From golfing, bird sighting in a national park, and lovely waterfalls, hill country has much to see. Many hill country towns provide dairy resources to Sri Lanka. And the terraced vegetable gardens are spectacular when you consider the manual labor and tedious attention to detail given by the garden owners. The hill country also offers many sacred and religious sites. Explore the beautiful Buddhist and Hindu temples for a great cultural experience.

Do you enjoy tea time? Tour a tea factory while you are in Sri Lanka and take in the lovely aromas of oven roasted tea leaves. One really appreciates all that goes into tea when you see how hard that the tea pickers and factory men work.

6. Trincomalee

Trincomalee has one of the best beaches in Sri Lanka. Though a little further from the other main sites, Trincomalee would be well worth a visit in the proper season (April – November). Trincomalee is located on a peninsula on the Northwest part of the island. Here you can view many cultural sites and even stop by a war cemetery, which is one of the top-rated things to do in Trincomalee.

The cemetery is well maintained, and has monuments dating from 1939-1945. Sri Lankans are not the only ones that are buried here. The cemetery contains many different people from Dutch, to Indians to different Muslims.

If History isn’t so much your thing, don’t worry, Trinco has much more to offer to the beach loving tourist. Blue whale watching can be done here, and some of the island’s best diving spots are located here. Rather swim with the reef sharks? Absolutely possible. They don’t eat humans so jump on in. Pigeon Island has this option during the East Coast swimming season.

With Sri Lanka being just a short distance from the Maldives islands, and in the heart of the Indian Ocean, tropical fish and reef exploration won’t leave you disappointed. Even if you aren’t a diver, snorkeling is also sure to be a highlight of your Pearl Island Trip.

Beach bumming, history searching, and temple gazing will all be highlights of your stop in Trincomalee!

7. Kandy Temple of the Tooth

Another World Heritage Site is located in Kandy, Sri Lanka. Formerly known as the kingdom of Kandy. As one of the top-rated places to visit in Sri Lanka, the Kandy Temple of the Tooth would make for another interesting religious tour site. Filled with roof paintings, and many other artistic items, this Temple is appealing to the eye. Many people from around the world come to see this temple. Tour the palace on the grounds and take in the beautiful view of the former Kingdom of Kandy. A legend said that a princess smuggled the tooth relic to be finally placed at the Kandy Temple.

Take a lovely stroll through the Botanical Gardens and experience all of the beauty of plants and birds that nature can offer you. You can spend half a day in this garden before you even realize the time has passed. Plan for at least 3 hours here and take plenty of photos. Relax and enjoy the sites and culture that Kandy gives you.

8. Tangalle

Tangalle is one of Sri Lanka’s best kept secrets. With a little more seclusion, and less tourists, Tangalle makes for a very relaxing getaway after a day at the safari or hiking. If you’re looking for a more local and cultural experience, Tangalle is the beach that you should visit. Eat at a local fisherman’s restaurant, with fresh fish on your menu.

From the lovely sand to the captivating sunrises and sunsets, you won’t be sad you visited Tangalle for a perfect and quiet getaway, free from the bustling tourists.

Also, from November to April is the best season for swimming here as the waves can get rough in the off season. However, in Weligama – a neighboring beach, you can take surfing lessons almost any time! Sit outside and listen to the waves for the best relaxation therapy this country can offer.

9. Polonnaruwa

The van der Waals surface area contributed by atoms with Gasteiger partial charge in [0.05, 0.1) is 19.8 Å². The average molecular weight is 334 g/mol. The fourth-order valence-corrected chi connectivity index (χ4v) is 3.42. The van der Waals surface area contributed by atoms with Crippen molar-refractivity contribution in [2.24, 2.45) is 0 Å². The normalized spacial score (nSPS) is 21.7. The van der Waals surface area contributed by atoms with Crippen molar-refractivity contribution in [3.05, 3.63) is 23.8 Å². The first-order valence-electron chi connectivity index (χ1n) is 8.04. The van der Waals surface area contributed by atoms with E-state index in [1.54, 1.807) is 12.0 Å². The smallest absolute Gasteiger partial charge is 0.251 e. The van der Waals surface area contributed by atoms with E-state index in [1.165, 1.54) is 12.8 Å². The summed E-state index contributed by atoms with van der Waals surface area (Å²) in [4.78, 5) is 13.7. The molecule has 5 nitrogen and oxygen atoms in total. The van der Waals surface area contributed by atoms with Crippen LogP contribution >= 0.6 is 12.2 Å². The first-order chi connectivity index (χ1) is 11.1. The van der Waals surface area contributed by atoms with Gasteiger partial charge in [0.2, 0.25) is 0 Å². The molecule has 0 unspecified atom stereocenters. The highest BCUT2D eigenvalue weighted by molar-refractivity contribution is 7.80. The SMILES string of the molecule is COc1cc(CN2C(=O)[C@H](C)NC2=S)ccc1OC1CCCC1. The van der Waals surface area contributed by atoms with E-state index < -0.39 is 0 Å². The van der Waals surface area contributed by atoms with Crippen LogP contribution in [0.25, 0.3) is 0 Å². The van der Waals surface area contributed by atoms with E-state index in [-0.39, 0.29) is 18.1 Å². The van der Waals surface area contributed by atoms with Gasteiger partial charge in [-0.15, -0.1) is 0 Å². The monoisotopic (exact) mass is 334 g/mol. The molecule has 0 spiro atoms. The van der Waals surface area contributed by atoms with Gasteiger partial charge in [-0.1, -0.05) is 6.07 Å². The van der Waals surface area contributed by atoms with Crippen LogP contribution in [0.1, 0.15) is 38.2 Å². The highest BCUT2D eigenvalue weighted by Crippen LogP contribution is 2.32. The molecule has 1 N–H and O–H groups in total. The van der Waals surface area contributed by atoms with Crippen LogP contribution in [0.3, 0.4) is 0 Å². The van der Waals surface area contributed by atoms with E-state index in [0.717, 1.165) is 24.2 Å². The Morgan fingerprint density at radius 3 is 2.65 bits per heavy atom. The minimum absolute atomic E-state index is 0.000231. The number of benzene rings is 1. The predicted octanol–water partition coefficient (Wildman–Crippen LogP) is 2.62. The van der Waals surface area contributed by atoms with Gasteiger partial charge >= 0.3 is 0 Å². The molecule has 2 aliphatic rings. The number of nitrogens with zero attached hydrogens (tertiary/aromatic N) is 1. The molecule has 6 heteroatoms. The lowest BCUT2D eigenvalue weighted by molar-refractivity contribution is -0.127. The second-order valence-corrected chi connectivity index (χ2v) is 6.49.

Polonnarurwa, part of the cultural triangle, is one of the best ancient cities that you can visit. History buffs and archeologists will have more than enough to explore in the fortified city that is filled with many layers. This is a UNESCO World Heritage site and has some of the most fascinating ruins Sri Lanka showcases today.

If you like mysterious, ancient kingdoms, this is a place to go. There are mixed views on who built this kingdom. Said to have housed the ancient relic tooth of Buddha for its protection, this is a great site to explore and wonder about the ancient kingdom that once lived there.

10. Adam’s Peak & World’s End:

Adam’s Peak and World’s end are both hiking spots in different locations, but each has their own unique things to offer.

  1. World’s End:
  2. Located in the tea country, World’s End makes for a beautiful hike. Most hikers start their trail early in the morning, with or without a guide. The earlier you go, the more you can see for miles and miles. If you go later, you’ll experience a “cloud forest” blowing in your face as moisture gets trapped in the clouds and must come up the mountain as it rises with the wind.

    A beautiful and relaxing hike, there is an amazing waterfall and grotto that make the hike alone worth it. As you make your way to the top early in the morning, you can see all of the villages down below and plenty of wildlife along the way.

  3. Adam’s Peak:
  4. For a more cultural and religious site, visit Adam’s peak and experience a religious pilgrimage along with thousands of others during peak season. Sri Pada, this is the Sinhalese name for the mountain, means holy footprint. The Buddhists believe that Buddha’s foot left an impression at the top of the mountain and now a temple exists there that followers of Buddha make a pilgrimage to before they die. Since the whole island isn’t Buddhist, all religions have given their own account of the footprint.

    Adam’s Peak was the name the British gave this mountain when they arrived and claimed it was where Adam lived in the Garden of Eden. Muslim’s also give Adam this footprint, while the Hindu’s call it Shiva’s footprint.

    Adam’s peak can be more of a challenging hike leaving most explorers sore for days, but many say that the views from the top at sunrise make all the effort and hard work worth it! (For more details on Adam’s Peak, check out
    5 Adventurous Excursions that Won’t Disappoint”)

From safaris in the plains, to beautiful sandy beaches, and a mix of cool mountain trekking and aroma filled tea hills, Sri Lanka will surely be the trip of a lifetime and will leave you longing to return again soon.